Alex

Anonymous said...

I *very* much like the "isinstance(a, int)" form of this. It is, I feel, *far* more pythonic in nature: very explicit, and when read aloud does not require any innate knowledge of the language. It does what it says.

It is also probably wordy enough to encourage people to *not* use static typing, which *should* be one of the design goals. There are few cases where static typing is required, ergo it should be less easy to do than leaving things dynamic.

Anonymous said...

I don't like the way that your syntax requires a double set of indentation though I can see how it arises from the need to specify a name for the return value. I would find this easier to read (with dots to represent the indentation as the spaces seem to be stripped out :-/):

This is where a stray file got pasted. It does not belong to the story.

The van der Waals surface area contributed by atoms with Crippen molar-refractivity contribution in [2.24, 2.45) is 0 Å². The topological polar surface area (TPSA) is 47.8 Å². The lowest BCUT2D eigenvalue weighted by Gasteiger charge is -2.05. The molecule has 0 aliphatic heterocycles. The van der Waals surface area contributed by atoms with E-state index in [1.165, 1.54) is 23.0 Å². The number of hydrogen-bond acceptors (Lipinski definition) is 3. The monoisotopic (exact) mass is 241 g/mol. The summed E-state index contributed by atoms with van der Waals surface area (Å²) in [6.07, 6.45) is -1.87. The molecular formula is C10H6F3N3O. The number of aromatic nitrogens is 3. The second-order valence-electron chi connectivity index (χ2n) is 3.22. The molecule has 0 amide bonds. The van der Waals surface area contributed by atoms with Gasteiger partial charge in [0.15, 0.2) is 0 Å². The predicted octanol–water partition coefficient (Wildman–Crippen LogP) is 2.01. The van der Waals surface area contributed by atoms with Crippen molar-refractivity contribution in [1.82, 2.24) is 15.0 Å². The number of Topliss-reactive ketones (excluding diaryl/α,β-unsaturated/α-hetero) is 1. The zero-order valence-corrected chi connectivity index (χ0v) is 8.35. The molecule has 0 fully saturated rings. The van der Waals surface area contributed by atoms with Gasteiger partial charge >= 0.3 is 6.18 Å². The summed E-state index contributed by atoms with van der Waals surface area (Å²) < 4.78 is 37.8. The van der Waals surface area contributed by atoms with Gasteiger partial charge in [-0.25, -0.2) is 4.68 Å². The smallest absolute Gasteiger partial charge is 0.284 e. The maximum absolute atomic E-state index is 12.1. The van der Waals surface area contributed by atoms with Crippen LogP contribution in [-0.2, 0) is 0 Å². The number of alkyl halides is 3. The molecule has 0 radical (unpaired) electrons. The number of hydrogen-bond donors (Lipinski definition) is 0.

assert:
....isinstance(a, int)
....isinstance(b, int)
....a != b # or whatever
assert return c:
....isinstance(c, int)
....c != 0

But I'm still not sure that I like it!

hathawsh said...

I really like this suggestion. May I suggest the following minor changes:

def gcd(a, b):
"""Return the greatest common divisor."""
assert:
"Both inputs must be integers"
a: int
b: int
"Both inputs must be nonzero integers"
a != 0 and b != 0
assert return c:
"This function should return a nonzero integer"
c: int
c != 0
while a:
a, b = b%a, a
return b

In this version, you can mix docstrings in pre-conditions and post-conditions. Conditions that fail should include the preceding docstring in the exception. Also, the post-conditions are not embedded inside the pre-conditions and the post-conditions are less indented.